Daily Devotions
 
Good Shepherd Lutheran Church

Daily Devotion

by Carolyn Kercsmar

Lying flat on my back, the timber framed ceiling beams arching two stories above both awed and amused me. Intriguing finding in the multipurpose room in this enormous Baptist cathedral, the site of my first Lamaze class more than 3 decades ago. The instruction was to be still, relax entirely. I complied; the instructor deemed otherwise. Her hand on my calf, a frown on her face: “OH, way too tense! I said to relax.” And so began my realization that relaxing and being still is an edge that I have never learned to smooth. 

Psalm 46:10 "Be stil and know that I am God."

Alas, I am not merely scolded by a birthing coach, but in conflict with God! What counts as being still? Is prayer enough? Meditate daily, slow my breathing, resist taking on more work projects in order to be obedient to God? I tried and failed regularly. 

Fortunately for this tightly wound type A person, the psalm has an oft overlooked additional meaning and wartime context. It is not entirely an order to relax in quietude with God, but is God reminding warring people- his own and others- to stop. Stop fighting, and let God battle our enemies and pronounce judgment. 

Colossians 3:12-14 “As God’s chosen ones, holy and beloved, clothe yourselves with compassion, kindness, humility, meekness, and patience… Above all, clothe yourselves with love, which binds everything together in perfect harmony.”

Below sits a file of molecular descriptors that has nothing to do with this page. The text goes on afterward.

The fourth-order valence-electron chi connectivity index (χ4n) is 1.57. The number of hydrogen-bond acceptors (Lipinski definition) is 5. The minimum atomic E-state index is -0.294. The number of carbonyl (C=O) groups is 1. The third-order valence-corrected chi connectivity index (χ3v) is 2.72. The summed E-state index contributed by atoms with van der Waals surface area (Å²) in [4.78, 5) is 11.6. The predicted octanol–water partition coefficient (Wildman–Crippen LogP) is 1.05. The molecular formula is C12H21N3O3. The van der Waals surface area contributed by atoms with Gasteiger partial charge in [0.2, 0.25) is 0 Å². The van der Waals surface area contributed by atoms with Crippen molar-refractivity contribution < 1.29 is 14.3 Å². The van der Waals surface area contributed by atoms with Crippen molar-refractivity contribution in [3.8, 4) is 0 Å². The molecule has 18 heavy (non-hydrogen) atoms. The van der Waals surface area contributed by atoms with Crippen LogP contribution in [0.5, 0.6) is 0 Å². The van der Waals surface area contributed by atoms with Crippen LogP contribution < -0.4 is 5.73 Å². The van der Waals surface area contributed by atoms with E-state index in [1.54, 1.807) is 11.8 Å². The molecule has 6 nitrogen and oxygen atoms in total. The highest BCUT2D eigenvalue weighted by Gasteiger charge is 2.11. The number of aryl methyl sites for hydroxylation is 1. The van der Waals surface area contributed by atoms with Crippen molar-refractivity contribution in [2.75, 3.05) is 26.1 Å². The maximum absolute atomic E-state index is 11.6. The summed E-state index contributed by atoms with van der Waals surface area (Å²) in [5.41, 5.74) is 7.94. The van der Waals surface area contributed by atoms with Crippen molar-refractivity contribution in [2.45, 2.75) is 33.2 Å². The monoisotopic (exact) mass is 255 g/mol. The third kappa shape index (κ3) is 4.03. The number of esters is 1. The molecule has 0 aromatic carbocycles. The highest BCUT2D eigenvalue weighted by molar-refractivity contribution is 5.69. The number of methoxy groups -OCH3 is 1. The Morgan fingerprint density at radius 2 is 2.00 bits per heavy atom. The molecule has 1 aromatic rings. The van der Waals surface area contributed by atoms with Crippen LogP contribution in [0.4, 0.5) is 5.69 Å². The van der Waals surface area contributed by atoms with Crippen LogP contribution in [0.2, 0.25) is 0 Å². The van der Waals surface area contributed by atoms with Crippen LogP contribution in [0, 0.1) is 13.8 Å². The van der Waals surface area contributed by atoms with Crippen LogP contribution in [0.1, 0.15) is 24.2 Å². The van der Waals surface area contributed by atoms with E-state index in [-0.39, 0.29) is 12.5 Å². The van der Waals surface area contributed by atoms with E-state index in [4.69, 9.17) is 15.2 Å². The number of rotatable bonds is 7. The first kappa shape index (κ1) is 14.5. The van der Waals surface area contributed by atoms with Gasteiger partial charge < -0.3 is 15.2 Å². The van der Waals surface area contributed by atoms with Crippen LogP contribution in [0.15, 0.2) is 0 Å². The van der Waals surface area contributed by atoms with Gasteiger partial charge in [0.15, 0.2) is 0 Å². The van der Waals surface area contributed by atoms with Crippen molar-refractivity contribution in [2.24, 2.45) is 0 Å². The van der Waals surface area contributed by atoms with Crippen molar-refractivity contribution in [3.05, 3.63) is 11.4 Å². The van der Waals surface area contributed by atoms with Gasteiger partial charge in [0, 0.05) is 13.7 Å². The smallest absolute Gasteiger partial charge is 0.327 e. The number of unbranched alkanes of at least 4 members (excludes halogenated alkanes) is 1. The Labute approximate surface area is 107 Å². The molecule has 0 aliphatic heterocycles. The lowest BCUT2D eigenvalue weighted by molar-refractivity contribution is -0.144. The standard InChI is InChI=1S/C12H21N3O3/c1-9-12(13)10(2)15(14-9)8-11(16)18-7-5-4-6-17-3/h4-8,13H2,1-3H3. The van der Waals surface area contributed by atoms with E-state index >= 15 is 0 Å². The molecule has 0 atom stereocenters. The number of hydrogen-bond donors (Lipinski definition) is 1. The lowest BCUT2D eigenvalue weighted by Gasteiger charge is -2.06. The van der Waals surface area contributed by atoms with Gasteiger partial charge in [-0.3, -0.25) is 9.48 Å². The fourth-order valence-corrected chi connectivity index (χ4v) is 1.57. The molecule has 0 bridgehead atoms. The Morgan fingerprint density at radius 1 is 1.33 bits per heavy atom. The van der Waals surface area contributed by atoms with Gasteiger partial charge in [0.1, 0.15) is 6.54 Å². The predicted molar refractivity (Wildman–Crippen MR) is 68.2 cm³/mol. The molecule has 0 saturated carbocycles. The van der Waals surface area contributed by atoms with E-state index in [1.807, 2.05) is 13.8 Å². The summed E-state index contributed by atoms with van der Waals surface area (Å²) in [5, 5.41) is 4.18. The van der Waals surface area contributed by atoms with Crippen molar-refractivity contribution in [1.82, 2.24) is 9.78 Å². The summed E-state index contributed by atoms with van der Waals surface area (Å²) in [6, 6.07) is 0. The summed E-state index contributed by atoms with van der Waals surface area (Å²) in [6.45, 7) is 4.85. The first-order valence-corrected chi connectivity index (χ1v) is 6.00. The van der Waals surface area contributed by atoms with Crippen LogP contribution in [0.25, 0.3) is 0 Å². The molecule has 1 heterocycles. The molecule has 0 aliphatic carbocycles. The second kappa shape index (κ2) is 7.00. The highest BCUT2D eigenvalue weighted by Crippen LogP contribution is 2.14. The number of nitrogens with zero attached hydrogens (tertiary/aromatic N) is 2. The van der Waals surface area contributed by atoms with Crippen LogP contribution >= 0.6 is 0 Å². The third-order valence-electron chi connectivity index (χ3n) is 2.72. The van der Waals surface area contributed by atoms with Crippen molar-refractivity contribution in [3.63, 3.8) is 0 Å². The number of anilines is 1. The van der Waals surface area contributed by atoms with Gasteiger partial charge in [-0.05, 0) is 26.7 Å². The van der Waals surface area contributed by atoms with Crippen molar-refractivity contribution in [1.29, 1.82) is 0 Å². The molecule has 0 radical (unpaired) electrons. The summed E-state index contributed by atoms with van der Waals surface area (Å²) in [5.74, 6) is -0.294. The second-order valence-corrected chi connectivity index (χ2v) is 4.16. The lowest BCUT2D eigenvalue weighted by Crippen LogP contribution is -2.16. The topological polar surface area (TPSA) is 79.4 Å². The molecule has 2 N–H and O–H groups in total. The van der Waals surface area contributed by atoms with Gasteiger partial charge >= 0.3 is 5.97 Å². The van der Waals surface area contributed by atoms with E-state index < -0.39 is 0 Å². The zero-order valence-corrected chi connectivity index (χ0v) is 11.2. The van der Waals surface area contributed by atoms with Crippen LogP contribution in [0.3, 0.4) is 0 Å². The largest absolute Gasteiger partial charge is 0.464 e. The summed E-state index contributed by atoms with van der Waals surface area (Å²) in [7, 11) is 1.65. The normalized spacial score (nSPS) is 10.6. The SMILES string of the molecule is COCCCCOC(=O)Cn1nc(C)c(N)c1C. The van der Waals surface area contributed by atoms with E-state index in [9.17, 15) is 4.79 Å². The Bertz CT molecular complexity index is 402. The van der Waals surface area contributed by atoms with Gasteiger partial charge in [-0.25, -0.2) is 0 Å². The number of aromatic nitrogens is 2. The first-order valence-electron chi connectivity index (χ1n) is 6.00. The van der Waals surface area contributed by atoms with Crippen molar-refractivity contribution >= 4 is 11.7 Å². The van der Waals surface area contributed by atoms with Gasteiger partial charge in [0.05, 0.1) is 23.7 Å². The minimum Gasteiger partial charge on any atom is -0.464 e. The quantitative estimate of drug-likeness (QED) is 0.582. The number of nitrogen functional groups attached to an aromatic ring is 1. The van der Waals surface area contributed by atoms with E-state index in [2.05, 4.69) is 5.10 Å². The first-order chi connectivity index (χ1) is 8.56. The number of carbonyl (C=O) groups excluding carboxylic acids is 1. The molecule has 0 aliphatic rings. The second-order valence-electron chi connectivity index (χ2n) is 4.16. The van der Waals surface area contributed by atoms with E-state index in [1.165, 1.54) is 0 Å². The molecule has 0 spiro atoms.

Micah 6:8 “He has told you, O mortal, what is good; and what does the Lord require of you but to do justice, and to love kindness, and to walk humbly with your God”?

I abandoned fighting long ago and now focus on these verses, which allow me to not “be still” but rather called to action. Some examples that have become paramount for me: Curb consumerism (but not enthusiasm!) and support the poor and disadvantaged. Stand with our black, brown and native American siblings – all humans living in black and brown bodies.  Vote for representatives who support equity in education, health care, housing, job opportunities. Seek out and support minority-owned businesses. Practice living in the shoes of people of color, to understand the stings of micro-aggressions, implicit/explicit bias and then stop perpetuating these injuries. Such tasks are often not easy or quick, but are directed by Christ, by whom we are all claimed, loved, and charged to follow- and not always be still.

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